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The basic roadblock for a finite group over a finite prime field (whether or not the characteristic divides the group order) is clear-cut: you rarely get all of the absolutely irreducible representations of the group over the prime field, which is equally a problem when working over $\mathbb{Q}$. You always get various irreducible reprsentations living in the group algebra, but typically these split up further if you extend the field as Geoff indicates. Then it can get arbitrarily complicated to sort everything out, but the tools are there. Trying to work exclusively over a prime field is seldom productive, without reference to a splitting field.

Geoff has given a broad sketch of the subject, which is treated thoroughly in the 1962 book of Curtis-Reiner and (in a more modern style) in their later two-volume work. Alperin's book is short, readable, and module-oriented, while the third part of Serre's also short book is devoted to the basics of Brauer theory (without block theory) following an introduction to ordinary character theory, etc.

There's plenty of literature on coding theory, some of which uses finite group theory in an essential way, but it's hard to do anything insightfully without at least some theoretical background in modular representation theory.

P.S. I don't understand the parenthetic remark in your first paragraph.

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Thank you for the answer. Does the standard construction of embedding End(V) to k[G] work over F_p ? I mean irrep (p,V) take a basis e_i in V. Consider matrix elements as elements for each element p(g)_ij - this gives some elements in k[G]. Over complex numbers this is subalgebra in k[G] isomorphic to End(V). It seems it works over any field. Am I wrong ? –  Alexander Chervov Jul 19 '12 at 7:06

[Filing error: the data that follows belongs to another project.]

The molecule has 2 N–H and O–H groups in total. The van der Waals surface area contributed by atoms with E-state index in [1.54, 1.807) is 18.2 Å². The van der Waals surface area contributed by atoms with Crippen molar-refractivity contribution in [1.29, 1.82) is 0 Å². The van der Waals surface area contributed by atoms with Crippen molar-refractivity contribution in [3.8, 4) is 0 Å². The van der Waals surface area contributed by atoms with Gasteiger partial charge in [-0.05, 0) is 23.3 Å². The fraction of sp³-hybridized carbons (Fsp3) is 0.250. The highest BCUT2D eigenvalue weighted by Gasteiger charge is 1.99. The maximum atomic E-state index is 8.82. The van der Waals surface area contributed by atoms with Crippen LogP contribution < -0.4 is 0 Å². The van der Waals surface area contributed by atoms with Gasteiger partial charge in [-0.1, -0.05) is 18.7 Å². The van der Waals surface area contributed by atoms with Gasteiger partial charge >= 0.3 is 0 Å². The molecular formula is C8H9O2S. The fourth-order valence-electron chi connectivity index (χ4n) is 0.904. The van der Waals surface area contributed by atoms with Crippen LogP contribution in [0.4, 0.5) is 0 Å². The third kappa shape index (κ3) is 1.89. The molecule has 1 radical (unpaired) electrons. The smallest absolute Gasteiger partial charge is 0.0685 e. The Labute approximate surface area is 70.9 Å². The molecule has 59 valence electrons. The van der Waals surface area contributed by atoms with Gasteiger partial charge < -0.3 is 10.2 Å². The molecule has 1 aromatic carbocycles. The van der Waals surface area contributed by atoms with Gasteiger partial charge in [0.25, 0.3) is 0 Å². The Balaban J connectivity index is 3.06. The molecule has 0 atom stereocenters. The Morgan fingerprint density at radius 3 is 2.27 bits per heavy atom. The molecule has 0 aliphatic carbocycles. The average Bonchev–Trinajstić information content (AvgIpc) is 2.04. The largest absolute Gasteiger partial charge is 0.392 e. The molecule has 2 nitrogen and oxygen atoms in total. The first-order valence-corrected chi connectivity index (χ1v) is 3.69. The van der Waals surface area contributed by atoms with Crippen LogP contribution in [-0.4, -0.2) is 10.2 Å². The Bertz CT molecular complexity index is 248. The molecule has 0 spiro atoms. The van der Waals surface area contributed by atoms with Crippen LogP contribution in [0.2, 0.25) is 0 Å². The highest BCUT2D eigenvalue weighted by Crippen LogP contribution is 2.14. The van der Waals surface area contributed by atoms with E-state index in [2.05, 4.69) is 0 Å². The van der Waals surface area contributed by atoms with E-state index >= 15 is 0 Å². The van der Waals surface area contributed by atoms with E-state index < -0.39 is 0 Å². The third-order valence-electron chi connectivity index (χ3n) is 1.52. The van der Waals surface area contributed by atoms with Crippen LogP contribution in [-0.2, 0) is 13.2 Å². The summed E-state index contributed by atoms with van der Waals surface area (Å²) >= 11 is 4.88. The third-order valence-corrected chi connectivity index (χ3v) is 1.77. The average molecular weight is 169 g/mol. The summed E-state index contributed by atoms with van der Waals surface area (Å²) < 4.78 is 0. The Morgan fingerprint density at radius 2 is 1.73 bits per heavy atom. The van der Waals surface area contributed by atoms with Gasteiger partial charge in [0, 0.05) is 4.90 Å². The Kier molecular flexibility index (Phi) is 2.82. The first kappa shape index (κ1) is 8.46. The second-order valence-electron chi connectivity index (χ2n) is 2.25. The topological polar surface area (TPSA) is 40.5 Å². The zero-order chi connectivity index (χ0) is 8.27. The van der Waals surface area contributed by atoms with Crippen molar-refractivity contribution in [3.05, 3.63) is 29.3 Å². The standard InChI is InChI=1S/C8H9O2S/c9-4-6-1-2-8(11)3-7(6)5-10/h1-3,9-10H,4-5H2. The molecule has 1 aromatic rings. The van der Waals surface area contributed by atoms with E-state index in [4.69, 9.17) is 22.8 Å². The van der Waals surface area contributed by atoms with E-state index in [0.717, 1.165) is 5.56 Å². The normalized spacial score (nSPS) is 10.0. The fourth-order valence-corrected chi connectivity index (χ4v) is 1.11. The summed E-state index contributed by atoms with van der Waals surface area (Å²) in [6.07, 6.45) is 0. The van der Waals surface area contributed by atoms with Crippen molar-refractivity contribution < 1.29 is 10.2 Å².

End_{F}(V) embeds in the socle of FG (as rightmodule) when F is a simple FG-module, but in general if F is not a splitting field it will not be isomorphic a full matix ring over F. –  Geoff Robinson Jul 19 '12 at 7:32
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Adding a few words from the coding theory side. Abelian groups without $p$-torsion are somewhat more natural in coding theory, because then we get the machinery of discrete Fourier transform (which is, of course, just representation theory) to play with. Dihedral groups have been used as symmetry groups of cyclic codes (add order reversal symmetry), but for the most part symmetries of codes just aid proving things about their properties.

When the group has $p$-torsion, the theory is less clean. Nevertheless, the topic has been studied. Check out papers by Karl-Heinz Zimmermann (http://www.tu-harburg.de/ti6/mitarbeiter/khz/pub.html). In his papers from the 90s a lot of representation theoretical concepts appear. I don't know, if they are very hot from the point of view of constructing new and better codes, though.

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Notifier: May I kindly ask you to look at mathoverflow.net/questions/117505/… PS Happy New year ! –  Alexander Chervov Dec 29 '12 at 12:31